Its interesting the comments about the tylenol (Panadol/paracetamol here in Australia). We have a similar view of ibuprofen. One thing that Ive noticed is that where we give up to 1g paracetamol as often as q4h, up to 4g/24 hours, you guys over there dont. But we have a whole lot more conservative view of ibuprofen, 400mg 48h and ONLY with food or milk. Its intersting to ser the differences.

  2. Tina Stephens

    Never pass up an opportunity to tell your loved ones you love them

    Skip a nap

    Underestimate the will to live.

  3. Amy Siegfried

    I never eat liver (which my mother could not understand).

  4. MTRN57

    Never will I ride a motorcycle or (commonly called the donor cycle in the operating room)
    Never will I ski again without a helmet

  5. Junebug 75

    I am one of the old nurses. Now retired after 45 years. I wanted to agree with Amy who never eats liver any more. It used to be on our menu when I was young along with blood sausage. After taking training I could always imagine where the ‘germs’ were, and make sure I cleaned that area. Yes, I carry wipes in my purse and also use napkins or Kleenex or my long sleeves to open doors and turn faucets on and off. I make sure I wash my hands right away when I return home from shopping etc. also making sure everyone else does the same. I try not to touch my face–rub my eyes etc. without washing. I guess I could go on and on but once taught good hygiene it sticks with you even when others think you are a bit to picky.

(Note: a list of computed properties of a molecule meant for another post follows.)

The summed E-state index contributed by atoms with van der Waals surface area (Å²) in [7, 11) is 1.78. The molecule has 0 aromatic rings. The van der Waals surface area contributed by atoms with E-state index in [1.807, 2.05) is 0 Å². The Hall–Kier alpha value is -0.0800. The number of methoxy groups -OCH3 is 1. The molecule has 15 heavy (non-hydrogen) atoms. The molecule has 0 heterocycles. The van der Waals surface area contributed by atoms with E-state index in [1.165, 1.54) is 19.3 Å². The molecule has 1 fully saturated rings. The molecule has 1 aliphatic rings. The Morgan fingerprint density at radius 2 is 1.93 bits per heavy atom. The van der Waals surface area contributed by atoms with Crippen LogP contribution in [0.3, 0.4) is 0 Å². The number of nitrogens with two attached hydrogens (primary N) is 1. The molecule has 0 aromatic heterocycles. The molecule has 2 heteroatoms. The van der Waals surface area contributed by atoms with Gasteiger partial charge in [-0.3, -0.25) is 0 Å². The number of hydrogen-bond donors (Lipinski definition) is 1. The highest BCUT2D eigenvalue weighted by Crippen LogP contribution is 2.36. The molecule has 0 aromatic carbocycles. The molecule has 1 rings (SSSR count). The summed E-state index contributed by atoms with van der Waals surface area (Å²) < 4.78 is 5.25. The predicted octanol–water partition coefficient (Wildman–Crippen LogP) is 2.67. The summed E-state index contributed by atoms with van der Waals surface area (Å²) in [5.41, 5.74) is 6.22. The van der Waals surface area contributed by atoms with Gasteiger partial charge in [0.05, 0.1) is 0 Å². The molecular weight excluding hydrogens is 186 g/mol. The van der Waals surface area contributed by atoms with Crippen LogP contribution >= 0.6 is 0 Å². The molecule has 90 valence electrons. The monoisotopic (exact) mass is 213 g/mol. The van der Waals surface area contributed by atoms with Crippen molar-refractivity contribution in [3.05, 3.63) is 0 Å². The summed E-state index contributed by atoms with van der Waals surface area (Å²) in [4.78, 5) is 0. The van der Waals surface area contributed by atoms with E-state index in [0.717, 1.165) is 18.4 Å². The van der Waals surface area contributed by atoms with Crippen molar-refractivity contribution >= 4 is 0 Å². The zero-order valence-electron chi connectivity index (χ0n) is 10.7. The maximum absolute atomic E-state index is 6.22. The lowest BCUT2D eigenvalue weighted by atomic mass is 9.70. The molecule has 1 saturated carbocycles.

6. mejerro

    Ibuprofen and other NSAIDS just as harmful except to the kidneys. I have seen people in renal failure and have needed transplants due to their past NSAID use

    • Cheryl R

      The statement of the ibuprofen or other NSAIDs and Tylenol are true, but my husband who had a liver transplant was told he is not allowed to use NSAIDs for his headaches or basic body pains to only use Tylenol as the NSAIDs are hard on his kidneys as is the immuno-suppression medication he is on.

      • Serene Johnson

        That sounds so backwards… ibuprofen is renally metabolised, where paracetamol is hepatically metabolised, so he probably shouldnt have either.

  7. breehat

    Personally, no matter what they say, and even as a nurse, I won’t take NSAIDs because of the extreme gastric pain I experience each time I take it. I rather take Tylenol because it relieves any body pain I have without causing another pain.

  8. supermel

    Walk barefoot anywhere